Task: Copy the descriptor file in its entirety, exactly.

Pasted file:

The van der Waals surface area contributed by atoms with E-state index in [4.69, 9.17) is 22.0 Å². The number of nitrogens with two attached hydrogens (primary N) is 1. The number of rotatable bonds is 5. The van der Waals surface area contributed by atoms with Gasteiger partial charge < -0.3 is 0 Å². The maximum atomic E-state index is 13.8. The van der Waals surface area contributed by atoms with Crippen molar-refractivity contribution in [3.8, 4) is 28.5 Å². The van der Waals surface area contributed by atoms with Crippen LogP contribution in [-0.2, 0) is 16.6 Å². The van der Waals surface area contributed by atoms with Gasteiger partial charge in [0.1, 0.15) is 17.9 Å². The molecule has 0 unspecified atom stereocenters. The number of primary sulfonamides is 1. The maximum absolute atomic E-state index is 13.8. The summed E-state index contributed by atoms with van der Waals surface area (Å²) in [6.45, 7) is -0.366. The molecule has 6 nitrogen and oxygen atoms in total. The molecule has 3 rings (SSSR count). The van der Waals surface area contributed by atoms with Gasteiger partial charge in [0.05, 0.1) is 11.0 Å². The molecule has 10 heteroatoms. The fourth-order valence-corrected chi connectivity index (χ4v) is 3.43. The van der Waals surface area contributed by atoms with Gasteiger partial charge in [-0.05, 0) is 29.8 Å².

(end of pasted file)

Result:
The van der Waals surface area contributed by atoms with E-state index in [4.69, 9.17) is 22.0 Å². The number of nitrogens with two attached hydrogens (primary N) is 1. The number of rotatable bonds is 5. The van der Waals surface area contributed by atoms with Gasteiger partial charge < -0.3 is 0 Å². The maximum atomic E-state index is 13.8. The van der Waals surface area contributed by atoms with Crippen molar-refractivity contribution in [3.8, 4) is 28.5 Å². The van der Waals surface area contributed by atoms with Crippen LogP contribution in [-0.2, 0) is 16.6 Å². The van der Waals surface area contributed by atoms with Gasteiger partial charge in [0.1, 0.15) is 17.9 Å². The molecule has 0 unspecified atom stereocenters. The number of primary sulfonamides is 1. The maximum absolute atomic E-state index is 13.8. The summed E-state index contributed by atoms with van der Waals surface area (Å²) in [6.45, 7) is -0.366. The molecule has 6 nitrogen and oxygen atoms in total. The molecule has 3 rings (SSSR count). The van der Waals surface area contributed by atoms with Gasteiger partial charge in [0.05, 0.1) is 11.0 Å². The molecule has 10 heteroatoms. The fourth-order valence-corrected chi connectivity index (χ4v) is 3.43. The van der Waals surface area contributed by atoms with Gasteiger partial charge in [-0.05, 0) is 29.8 Å².